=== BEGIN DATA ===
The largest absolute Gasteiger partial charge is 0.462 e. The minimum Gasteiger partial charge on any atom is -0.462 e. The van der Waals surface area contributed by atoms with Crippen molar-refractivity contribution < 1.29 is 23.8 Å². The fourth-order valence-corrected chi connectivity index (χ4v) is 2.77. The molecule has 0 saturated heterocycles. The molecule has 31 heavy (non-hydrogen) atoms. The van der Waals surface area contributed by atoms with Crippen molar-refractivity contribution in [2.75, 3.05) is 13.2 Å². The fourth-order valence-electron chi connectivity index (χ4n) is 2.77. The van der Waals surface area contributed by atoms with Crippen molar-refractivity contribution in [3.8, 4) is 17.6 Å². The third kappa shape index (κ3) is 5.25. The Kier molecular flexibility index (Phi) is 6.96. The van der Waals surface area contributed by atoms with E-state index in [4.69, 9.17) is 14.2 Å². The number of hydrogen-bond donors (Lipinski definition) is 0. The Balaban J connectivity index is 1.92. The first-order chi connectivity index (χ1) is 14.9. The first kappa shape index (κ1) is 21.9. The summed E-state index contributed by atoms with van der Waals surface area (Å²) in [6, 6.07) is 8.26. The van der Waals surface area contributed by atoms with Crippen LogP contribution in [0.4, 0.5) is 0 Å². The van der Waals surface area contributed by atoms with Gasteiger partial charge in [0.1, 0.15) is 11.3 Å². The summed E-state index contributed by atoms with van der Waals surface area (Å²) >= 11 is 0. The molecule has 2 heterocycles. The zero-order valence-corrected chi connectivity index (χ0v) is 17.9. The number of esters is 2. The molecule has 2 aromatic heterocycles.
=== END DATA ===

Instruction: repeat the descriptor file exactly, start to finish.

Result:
The largest absolute Gasteiger partial charge is 0.462 e. The minimum Gasteiger partial charge on any atom is -0.462 e. The van der Waals surface area contributed by atoms with Crippen molar-refractivity contribution < 1.29 is 23.8 Å². The fourth-order valence-corrected chi connectivity index (χ4v) is 2.77. The molecule has 0 saturated heterocycles. The molecule has 31 heavy (non-hydrogen) atoms. The van der Waals surface area contributed by atoms with Crippen molar-refractivity contribution in [2.75, 3.05) is 13.2 Å². The fourth-order valence-electron chi connectivity index (χ4n) is 2.77. The van der Waals surface area contributed by atoms with Crippen molar-refractivity contribution in [3.8, 4) is 17.6 Å². The third kappa shape index (κ3) is 5.25. The Kier molecular flexibility index (Phi) is 6.96. The van der Waals surface area contributed by atoms with E-state index in [4.69, 9.17) is 14.2 Å². The number of hydrogen-bond donors (Lipinski definition) is 0. The Balaban J connectivity index is 1.92. The first-order chi connectivity index (χ1) is 14.9. The first kappa shape index (κ1) is 21.9. The summed E-state index contributed by atoms with van der Waals surface area (Å²) in [6, 6.07) is 8.26. The van der Waals surface area contributed by atoms with Crippen LogP contribution in [0.4, 0.5) is 0 Å². The van der Waals surface area contributed by atoms with Gasteiger partial charge in [0.1, 0.15) is 11.3 Å². The summed E-state index contributed by atoms with van der Waals surface area (Å²) >= 11 is 0. The molecule has 2 heterocycles. The zero-order valence-corrected chi connectivity index (χ0v) is 17.9. The number of esters is 2. The molecule has 2 aromatic heterocycles.